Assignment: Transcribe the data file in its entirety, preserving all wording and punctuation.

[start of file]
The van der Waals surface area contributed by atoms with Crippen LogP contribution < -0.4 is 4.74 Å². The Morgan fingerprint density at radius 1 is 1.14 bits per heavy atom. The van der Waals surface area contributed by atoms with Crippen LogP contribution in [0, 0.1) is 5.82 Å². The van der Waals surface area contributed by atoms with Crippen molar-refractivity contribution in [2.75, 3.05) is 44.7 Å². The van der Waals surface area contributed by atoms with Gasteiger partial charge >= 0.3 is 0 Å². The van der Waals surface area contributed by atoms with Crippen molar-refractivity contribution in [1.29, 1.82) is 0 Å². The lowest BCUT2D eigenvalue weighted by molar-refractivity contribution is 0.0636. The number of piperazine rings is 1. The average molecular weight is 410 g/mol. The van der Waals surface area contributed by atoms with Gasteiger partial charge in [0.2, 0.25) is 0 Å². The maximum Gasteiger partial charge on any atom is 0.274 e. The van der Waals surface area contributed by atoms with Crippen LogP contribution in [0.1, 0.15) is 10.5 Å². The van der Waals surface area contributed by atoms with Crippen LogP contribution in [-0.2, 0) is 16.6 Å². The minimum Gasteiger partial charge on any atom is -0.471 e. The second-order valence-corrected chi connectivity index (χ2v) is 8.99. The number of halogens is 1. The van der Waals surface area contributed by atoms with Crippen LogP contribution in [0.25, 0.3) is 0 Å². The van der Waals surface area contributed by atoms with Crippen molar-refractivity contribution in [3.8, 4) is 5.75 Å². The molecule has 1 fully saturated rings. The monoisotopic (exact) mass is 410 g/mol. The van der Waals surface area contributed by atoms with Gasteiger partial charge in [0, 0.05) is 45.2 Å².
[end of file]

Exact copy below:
The van der Waals surface area contributed by atoms with Crippen LogP contribution < -0.4 is 4.74 Å². The Morgan fingerprint density at radius 1 is 1.14 bits per heavy atom. The van der Waals surface area contributed by atoms with Crippen LogP contribution in [0, 0.1) is 5.82 Å². The van der Waals surface area contributed by atoms with Crippen molar-refractivity contribution in [2.75, 3.05) is 44.7 Å². The van der Waals surface area contributed by atoms with Gasteiger partial charge >= 0.3 is 0 Å². The van der Waals surface area contributed by atoms with Crippen molar-refractivity contribution in [1.29, 1.82) is 0 Å². The lowest BCUT2D eigenvalue weighted by molar-refractivity contribution is 0.0636. The number of piperazine rings is 1. The average molecular weight is 410 g/mol. The van der Waals surface area contributed by atoms with Gasteiger partial charge in [0.2, 0.25) is 0 Å². The maximum Gasteiger partial charge on any atom is 0.274 e. The van der Waals surface area contributed by atoms with Crippen LogP contribution in [0.1, 0.15) is 10.5 Å². The van der Waals surface area contributed by atoms with Crippen LogP contribution in [-0.2, 0) is 16.6 Å². The minimum Gasteiger partial charge on any atom is -0.471 e. The second-order valence-corrected chi connectivity index (χ2v) is 8.99. The number of halogens is 1. The van der Waals surface area contributed by atoms with Crippen LogP contribution in [0.25, 0.3) is 0 Å². The van der Waals surface area contributed by atoms with Crippen molar-refractivity contribution in [3.8, 4) is 5.75 Å². The molecule has 1 fully saturated rings. The monoisotopic (exact) mass is 410 g/mol. The van der Waals surface area contributed by atoms with Gasteiger partial charge in [0, 0.05) is 45.2 Å².